15 October 1983
Moved from its usual slot early in the year to allow teams to change cars for the new regulations, the South African race would take place in spring for the first time, which had pundits wondering if weather would be a factor. The championship would be decided here, with Alain Prost holding a two-point lead but Nelson Piquet holding the momentum after two wins on the trot. Kyalami was a fast, turbo-friendly track which everyone hoped would see a high-octane battle for the lead between the two drivers.
Speaking of turbos, Williams finally had them – arriving with a pair of new FW09 chassis with Honda power, to the delight of Keke Rosberg who had been gamely persevering but being left further and further behind. Absent, on the other hand were the Spirit and Theodore teams, the former beginning the process of trying to source an engine deal for 1984 and the latter having withdrawn rather than having to pay large air freight costs to get to South Africa.
Shortly before the meeting, Ferrari held a press conference and announced that their driver lineup for 1984 would be Michele Alboreto and Rene Arnoux, with Enzo Ferrari reiterating once again that a car would be available for Didier Pironi as soon as he wanted to try again. With this news, qualifying began and Patrick Tambay, now knowing this would be his last race for Ferrari, put himself on the market for 1984 with pole position, ahead of championship challenger Piquet, and his team-mate Patrese (almost certain to be on the market as well), then Arnoux and finally Prost down in 5th place alongside a delighted Keke Rosberg in the new Williams-Honda. The top ten were filled out by Mansell, Winkelhock, de Cesaris and Jacques Laffite, back after his embarrassing DNQs in Holland and Italy and also enjoying the new turbo power. With only 26 cars entered, Kenny Acheson finally made his grand prix debut for RAM, having outqualified both Osella-Alfa Romeos into the bargain. In fact, the Osellas had had little running time and were so slow that they were outside 110% of the pole time and failed to qualify until Enzo Osella did the rounds and asked all the other teams nicely, and they all agreed to let Ghinzani and Fabi race.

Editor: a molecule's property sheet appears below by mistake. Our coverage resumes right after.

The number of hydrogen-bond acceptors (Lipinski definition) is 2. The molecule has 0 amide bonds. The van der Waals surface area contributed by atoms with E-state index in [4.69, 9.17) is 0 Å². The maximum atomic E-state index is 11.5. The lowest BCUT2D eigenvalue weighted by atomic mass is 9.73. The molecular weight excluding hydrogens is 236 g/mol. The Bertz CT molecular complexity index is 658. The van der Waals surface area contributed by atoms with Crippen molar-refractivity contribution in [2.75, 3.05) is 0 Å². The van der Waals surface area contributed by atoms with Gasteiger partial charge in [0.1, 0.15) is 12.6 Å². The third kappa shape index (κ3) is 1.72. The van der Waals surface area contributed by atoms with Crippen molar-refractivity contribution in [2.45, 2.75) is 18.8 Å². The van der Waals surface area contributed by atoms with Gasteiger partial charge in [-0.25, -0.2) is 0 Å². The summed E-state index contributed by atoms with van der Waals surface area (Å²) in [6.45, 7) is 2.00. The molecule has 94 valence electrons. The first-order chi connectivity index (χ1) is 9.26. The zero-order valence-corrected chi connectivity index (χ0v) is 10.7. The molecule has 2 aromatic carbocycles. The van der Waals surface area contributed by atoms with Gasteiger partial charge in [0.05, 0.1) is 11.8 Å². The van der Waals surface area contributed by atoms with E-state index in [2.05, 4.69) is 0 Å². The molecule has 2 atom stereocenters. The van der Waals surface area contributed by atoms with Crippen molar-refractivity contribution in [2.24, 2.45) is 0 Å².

A relaxed, smiling Piquet and a haggard, haunted-looking Prost took to the grid with the rest on Sunday afternoon, and everyone set off on the parade lap – except John Watson, who stalled, then got away and threaded his way through the field back to his 15th place grid slot. When the lights went out, Piquet blasted off into the lead and Patrese followed through into second place. In fact, Patrick Tambay seemed to be having some car trouble and lost places to both de Cesaris (getting a great start from 9th) and Prost before the end of lap one. Laffite’s unhappy 1983 came to an end in the kitty litter on lap two, while on the same lap Winkelhock’s BMW turbo engine did its usual hand-grenade impression and Ghinzani’s Alfa expired too.